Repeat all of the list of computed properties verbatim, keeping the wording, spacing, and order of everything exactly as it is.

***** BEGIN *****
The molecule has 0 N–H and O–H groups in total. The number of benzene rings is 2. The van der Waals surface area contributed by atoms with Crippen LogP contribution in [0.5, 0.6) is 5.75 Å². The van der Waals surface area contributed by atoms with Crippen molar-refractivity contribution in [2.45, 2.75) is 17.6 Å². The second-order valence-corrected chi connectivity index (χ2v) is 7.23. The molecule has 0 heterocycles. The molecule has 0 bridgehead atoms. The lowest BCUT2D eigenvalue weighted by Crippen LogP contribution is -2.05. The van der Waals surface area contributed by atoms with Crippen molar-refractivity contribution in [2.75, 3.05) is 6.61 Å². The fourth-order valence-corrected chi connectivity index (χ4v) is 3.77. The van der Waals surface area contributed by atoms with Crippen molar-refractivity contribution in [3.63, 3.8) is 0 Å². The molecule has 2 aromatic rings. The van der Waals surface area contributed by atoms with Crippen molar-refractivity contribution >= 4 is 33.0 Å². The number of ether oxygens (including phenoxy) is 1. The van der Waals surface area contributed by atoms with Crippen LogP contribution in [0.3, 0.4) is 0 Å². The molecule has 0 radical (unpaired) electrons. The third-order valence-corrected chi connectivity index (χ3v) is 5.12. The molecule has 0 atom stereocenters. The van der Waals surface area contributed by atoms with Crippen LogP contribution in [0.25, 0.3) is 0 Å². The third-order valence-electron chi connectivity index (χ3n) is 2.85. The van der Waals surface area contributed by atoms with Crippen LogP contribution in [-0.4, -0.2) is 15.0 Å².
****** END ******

The molecule has 0 N–H and O–H groups in total. The number of benzene rings is 2. The van der Waals surface area contributed by atoms with Crippen LogP contribution in [0.5, 0.6) is 5.75 Å². The van der Waals surface area contributed by atoms with Crippen molar-refractivity contribution in [2.45, 2.75) is 17.6 Å². The second-order valence-corrected chi connectivity index (χ2v) is 7.23. The molecule has 0 heterocycles. The molecule has 0 bridgehead atoms. The lowest BCUT2D eigenvalue weighted by Crippen LogP contribution is -2.05. The van der Waals surface area contributed by atoms with Crippen molar-refractivity contribution in [2.75, 3.05) is 6.61 Å². The fourth-order valence-corrected chi connectivity index (χ4v) is 3.77. The van der Waals surface area contributed by atoms with Crippen molar-refractivity contribution in [3.63, 3.8) is 0 Å². The molecule has 2 aromatic rings. The van der Waals surface area contributed by atoms with Crippen molar-refractivity contribution >= 4 is 33.0 Å². The number of ether oxygens (including phenoxy) is 1. The van der Waals surface area contributed by atoms with Crippen LogP contribution in [0.3, 0.4) is 0 Å². The molecule has 0 radical (unpaired) electrons. The third-order valence-corrected chi connectivity index (χ3v) is 5.12. The molecule has 0 atom stereocenters. The van der Waals surface area contributed by atoms with Crippen LogP contribution in [0.25, 0.3) is 0 Å². The third-order valence-electron chi connectivity index (χ3n) is 2.85. The van der Waals surface area contributed by atoms with Crippen LogP contribution in [-0.4, -0.2) is 15.0 Å².